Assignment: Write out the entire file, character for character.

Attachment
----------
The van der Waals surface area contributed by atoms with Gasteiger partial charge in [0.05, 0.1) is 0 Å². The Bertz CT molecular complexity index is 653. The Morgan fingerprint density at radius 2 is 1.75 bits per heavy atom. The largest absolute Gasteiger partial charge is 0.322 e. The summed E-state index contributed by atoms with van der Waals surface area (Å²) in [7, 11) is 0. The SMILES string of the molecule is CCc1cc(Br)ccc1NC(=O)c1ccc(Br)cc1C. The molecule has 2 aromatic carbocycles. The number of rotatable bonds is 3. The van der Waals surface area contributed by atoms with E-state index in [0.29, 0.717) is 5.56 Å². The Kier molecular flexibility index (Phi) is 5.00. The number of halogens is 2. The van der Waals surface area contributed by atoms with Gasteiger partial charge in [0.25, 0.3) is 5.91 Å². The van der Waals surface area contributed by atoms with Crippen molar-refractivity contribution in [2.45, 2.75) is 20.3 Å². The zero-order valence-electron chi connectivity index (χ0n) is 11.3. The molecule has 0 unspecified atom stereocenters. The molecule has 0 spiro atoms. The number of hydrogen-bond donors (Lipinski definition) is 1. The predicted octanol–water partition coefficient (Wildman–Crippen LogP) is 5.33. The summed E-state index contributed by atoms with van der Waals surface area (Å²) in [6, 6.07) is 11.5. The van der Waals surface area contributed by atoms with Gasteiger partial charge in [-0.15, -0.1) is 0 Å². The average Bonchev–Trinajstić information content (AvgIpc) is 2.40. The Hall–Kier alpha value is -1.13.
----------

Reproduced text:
The van der Waals surface area contributed by atoms with Gasteiger partial charge in [0.05, 0.1) is 0 Å². The Bertz CT molecular complexity index is 653. The Morgan fingerprint density at radius 2 is 1.75 bits per heavy atom. The largest absolute Gasteiger partial charge is 0.322 e. The summed E-state index contributed by atoms with van der Waals surface area (Å²) in [7, 11) is 0. The SMILES string of the molecule is CCc1cc(Br)ccc1NC(=O)c1ccc(Br)cc1C. The molecule has 2 aromatic carbocycles. The number of rotatable bonds is 3. The van der Waals surface area contributed by atoms with E-state index in [0.29, 0.717) is 5.56 Å². The Kier molecular flexibility index (Phi) is 5.00. The number of halogens is 2. The van der Waals surface area contributed by atoms with Gasteiger partial charge in [0.25, 0.3) is 5.91 Å². The van der Waals surface area contributed by atoms with Crippen molar-refractivity contribution in [2.45, 2.75) is 20.3 Å². The zero-order valence-electron chi connectivity index (χ0n) is 11.3. The molecule has 0 unspecified atom stereocenters. The molecule has 0 spiro atoms. The number of hydrogen-bond donors (Lipinski definition) is 1. The predicted octanol–water partition coefficient (Wildman–Crippen LogP) is 5.33. The summed E-state index contributed by atoms with van der Waals surface area (Å²) in [6, 6.07) is 11.5. The van der Waals surface area contributed by atoms with Gasteiger partial charge in [-0.15, -0.1) is 0 Å². The average Bonchev–Trinajstić information content (AvgIpc) is 2.40. The Hall–Kier alpha value is -1.13.